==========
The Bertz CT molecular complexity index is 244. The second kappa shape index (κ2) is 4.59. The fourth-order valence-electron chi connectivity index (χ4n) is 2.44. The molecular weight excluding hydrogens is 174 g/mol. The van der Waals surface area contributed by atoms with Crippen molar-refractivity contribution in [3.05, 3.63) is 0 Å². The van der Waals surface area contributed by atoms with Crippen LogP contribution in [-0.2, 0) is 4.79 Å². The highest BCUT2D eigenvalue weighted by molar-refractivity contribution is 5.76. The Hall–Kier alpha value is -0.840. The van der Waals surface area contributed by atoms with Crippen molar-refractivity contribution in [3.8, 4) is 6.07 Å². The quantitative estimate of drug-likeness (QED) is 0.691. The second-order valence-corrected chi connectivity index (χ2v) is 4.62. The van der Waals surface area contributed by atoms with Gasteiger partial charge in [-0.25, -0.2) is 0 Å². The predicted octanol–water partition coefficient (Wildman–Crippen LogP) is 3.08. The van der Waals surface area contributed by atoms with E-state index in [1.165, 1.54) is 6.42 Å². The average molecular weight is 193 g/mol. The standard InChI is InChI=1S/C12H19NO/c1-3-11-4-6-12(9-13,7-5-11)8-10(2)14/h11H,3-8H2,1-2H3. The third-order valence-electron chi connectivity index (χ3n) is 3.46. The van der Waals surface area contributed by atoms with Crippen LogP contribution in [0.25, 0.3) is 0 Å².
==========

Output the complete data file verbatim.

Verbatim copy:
The Bertz CT molecular complexity index is 244. The second kappa shape index (κ2) is 4.59. The fourth-order valence-electron chi connectivity index (χ4n) is 2.44. The molecular weight excluding hydrogens is 174 g/mol. The van der Waals surface area contributed by atoms with Crippen molar-refractivity contribution in [3.05, 3.63) is 0 Å². The van der Waals surface area contributed by atoms with Crippen LogP contribution in [-0.2, 0) is 4.79 Å². The highest BCUT2D eigenvalue weighted by molar-refractivity contribution is 5.76. The Hall–Kier alpha value is -0.840. The van der Waals surface area contributed by atoms with Crippen molar-refractivity contribution in [3.8, 4) is 6.07 Å². The quantitative estimate of drug-likeness (QED) is 0.691. The second-order valence-corrected chi connectivity index (χ2v) is 4.62. The van der Waals surface area contributed by atoms with Gasteiger partial charge in [-0.25, -0.2) is 0 Å². The predicted octanol–water partition coefficient (Wildman–Crippen LogP) is 3.08. The van der Waals surface area contributed by atoms with E-state index in [1.165, 1.54) is 6.42 Å². The average molecular weight is 193 g/mol. The standard InChI is InChI=1S/C12H19NO/c1-3-11-4-6-12(9-13,7-5-11)8-10(2)14/h11H,3-8H2,1-2H3. The third-order valence-electron chi connectivity index (χ3n) is 3.46. The van der Waals surface area contributed by atoms with Crippen LogP contribution in [0.25, 0.3) is 0 Å².